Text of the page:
|Organization:||University of Mississippi|
Following his career in professional and semi-pro baseball, Tom Swayze became the South's first football recruiter when he returned to Ole Miss in 1947, and was a pioneer in the area. As assistant football coach under John Vaught, serving as chief recruiter through the 1971 season, the Ole Miss Rebels won six Southeastern Conference championships and a share of three national championships (1959, '60, '62) recognized in the NCAA Record Book.
Swayze also served as head baseball coach at Ole Miss (1951-71) and later as Director of the Loyalty Foundation (1971-75). In 21 seasons as head baseball coach, the Rebels were 361-201-2 overall and 195-120-1 in Southeastern Conference play. His 361 coaching wins were the most at Ole Miss until 1986 when Jake Gibbs moved ahead.
Swayze's squads captured four SEC baseball titles and three NCAA District III crowns, which advanced the Rebels to the College World Series all three times. In three NCAA District III tournaments, Ole Miss was 10-1. Swayze was selected SEC Coach of the Year four times (1959, '60, '64, '69) and also earned NCAA District III Coach of the Year honors.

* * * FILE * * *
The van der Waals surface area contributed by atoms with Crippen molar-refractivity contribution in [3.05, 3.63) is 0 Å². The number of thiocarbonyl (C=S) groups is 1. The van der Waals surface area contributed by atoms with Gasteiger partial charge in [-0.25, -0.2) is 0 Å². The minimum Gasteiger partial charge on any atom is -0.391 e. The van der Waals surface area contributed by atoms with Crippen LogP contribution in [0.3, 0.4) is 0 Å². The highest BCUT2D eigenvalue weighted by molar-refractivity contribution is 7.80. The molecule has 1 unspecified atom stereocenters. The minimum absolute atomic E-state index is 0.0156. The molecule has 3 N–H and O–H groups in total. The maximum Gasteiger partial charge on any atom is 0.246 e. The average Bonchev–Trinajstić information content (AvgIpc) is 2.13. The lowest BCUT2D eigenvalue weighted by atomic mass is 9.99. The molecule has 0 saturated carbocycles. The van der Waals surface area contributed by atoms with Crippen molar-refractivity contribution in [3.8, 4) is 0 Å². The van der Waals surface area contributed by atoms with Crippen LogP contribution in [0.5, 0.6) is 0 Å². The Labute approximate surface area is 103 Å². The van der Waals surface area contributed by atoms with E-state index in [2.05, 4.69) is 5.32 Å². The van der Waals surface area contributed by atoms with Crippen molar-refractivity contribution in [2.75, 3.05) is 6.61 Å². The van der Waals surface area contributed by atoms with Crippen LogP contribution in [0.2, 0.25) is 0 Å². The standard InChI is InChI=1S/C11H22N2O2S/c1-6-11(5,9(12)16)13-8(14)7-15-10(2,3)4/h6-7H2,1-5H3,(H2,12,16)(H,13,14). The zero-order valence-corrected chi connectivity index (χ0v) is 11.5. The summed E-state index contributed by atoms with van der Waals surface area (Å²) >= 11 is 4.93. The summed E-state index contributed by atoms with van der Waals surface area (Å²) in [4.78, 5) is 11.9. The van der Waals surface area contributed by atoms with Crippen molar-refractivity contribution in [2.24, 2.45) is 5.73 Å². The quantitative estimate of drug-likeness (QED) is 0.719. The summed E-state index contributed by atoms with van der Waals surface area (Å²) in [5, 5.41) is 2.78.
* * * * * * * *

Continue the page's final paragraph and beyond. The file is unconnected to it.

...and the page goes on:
Swayze helped develop four All-Americans at Ole Miss. Eight of his Rebels made the All-District teams, including Archie Manning at shortstop in 1970, and he developed 38 All-SEC performers. Five of his players reached the major leagues.
The school's previous baseball diamond was named in his honor in 1976, and the current stadium, "Oxford-University Stadium/Swayze Field," was dedicated in 1989.
Following his retirement from coaching at Ole Miss in 1971, he was honored with "Tom Swayze Day." He then became Director of the Loyalty Foundation, a position he held until 1975. Swayze returned to Ole Miss athletics in the Spring of 1986 as a volunteer baseball coach and served through the 1988 season.
Swayze was selected to the Mississippi Sports Hall of Fame in 1978 and was chosen as a charter member of Ole Miss Sports Hall of Fame in 1986.